• Ed,

      It is your last point I agree with the most. Without more interest in reverse mortgages, will they slowly become irrelevant? The last 8 years have not been among the industry’s best as to closings.

      Besides the line of credit which feature do you prize the most in your HECM? Are you paying it down or does that aspect appeal to you, especially when you can borrow back whatever you pay in?

      • Yes, the ability to pay back into the loan and generate a $1 for $1 increase in the Line-Of Credit is a feature only second to The-Line-Of-Credit itself.

        Personally, I only draw from the “growth” of the Line Of Credit, and even haven’t done much of that at all.

        With the opportunity, I’d definitely deposit-back into the HECM, rather than anywhere else for “ROI.”

        The only way that could change is if the “Fed,” with a red-hot, growth economy, raised interest rates to the point where the “money markets” returned to an attractive place to park cash (see: 1980s).

      • Ed,

        As to your investment decisions, those are yours and yours alone.

        As to a cash flow or other type of financial strategy, taking the growth out of the line of credit makes little sense unless you need that exact amount of cash for some purpose each time you take it.

        The growth in the line of credit is nothing more than an offer to obtain additional loan proceeds. At termination all of that growth you take out of the line of credit is subject to repayment with interest and ongoing MIP. Has anyone represented that to you differently such as the growth belongs to you and does not have to repaid?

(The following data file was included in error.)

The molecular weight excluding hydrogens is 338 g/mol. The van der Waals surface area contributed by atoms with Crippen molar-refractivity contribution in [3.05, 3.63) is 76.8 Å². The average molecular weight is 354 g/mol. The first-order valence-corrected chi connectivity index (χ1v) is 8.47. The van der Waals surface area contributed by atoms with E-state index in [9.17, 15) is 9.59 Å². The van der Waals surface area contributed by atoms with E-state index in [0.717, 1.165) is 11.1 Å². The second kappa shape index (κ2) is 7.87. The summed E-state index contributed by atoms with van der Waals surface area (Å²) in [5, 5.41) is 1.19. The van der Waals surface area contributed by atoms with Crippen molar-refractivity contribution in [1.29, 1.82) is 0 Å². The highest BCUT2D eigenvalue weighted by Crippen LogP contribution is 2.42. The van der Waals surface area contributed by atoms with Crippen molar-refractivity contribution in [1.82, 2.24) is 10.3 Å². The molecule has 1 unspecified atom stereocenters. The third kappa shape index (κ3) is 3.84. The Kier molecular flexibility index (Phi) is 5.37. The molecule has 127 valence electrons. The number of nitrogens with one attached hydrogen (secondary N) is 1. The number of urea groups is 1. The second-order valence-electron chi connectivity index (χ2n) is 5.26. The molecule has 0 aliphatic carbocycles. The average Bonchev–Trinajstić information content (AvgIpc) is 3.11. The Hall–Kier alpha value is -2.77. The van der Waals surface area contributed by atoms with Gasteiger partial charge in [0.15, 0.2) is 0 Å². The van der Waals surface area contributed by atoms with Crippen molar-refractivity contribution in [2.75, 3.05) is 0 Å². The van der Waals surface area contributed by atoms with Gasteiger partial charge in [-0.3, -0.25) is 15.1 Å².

What ROI are you talking about? The only ROI is from reduced interest and ongoing MIP, not from the growth in the line of credit.

      • Also, you don’t understand the reverse mortgage program.

        1) It has to be “paid back,” but not by me, alive.

        2) If I get 5%+ growth on money paid into the loan, that return of cash flow is dramatically higher than the less than 1% generated from a bank deposit.

        3) You don’t seem to understand cash flow.

      • Ed,

        Interesting that you know that you will die before voluntarily or involuntarily leaving your current home. Other than your current frame of mind, how is it that you know this is true?

        As to your second point, you do not get growth on “your money.” That growth is on the amount that the lender will lend you which is determined from your available line of credit. The growth is simply a contingent asset that you can obtain by borrowing more. The interest a bank account pays to you is yours and if you take it out of the account, you do not owe anything to the bank; that increase in cash is your cash from the moment you earn it.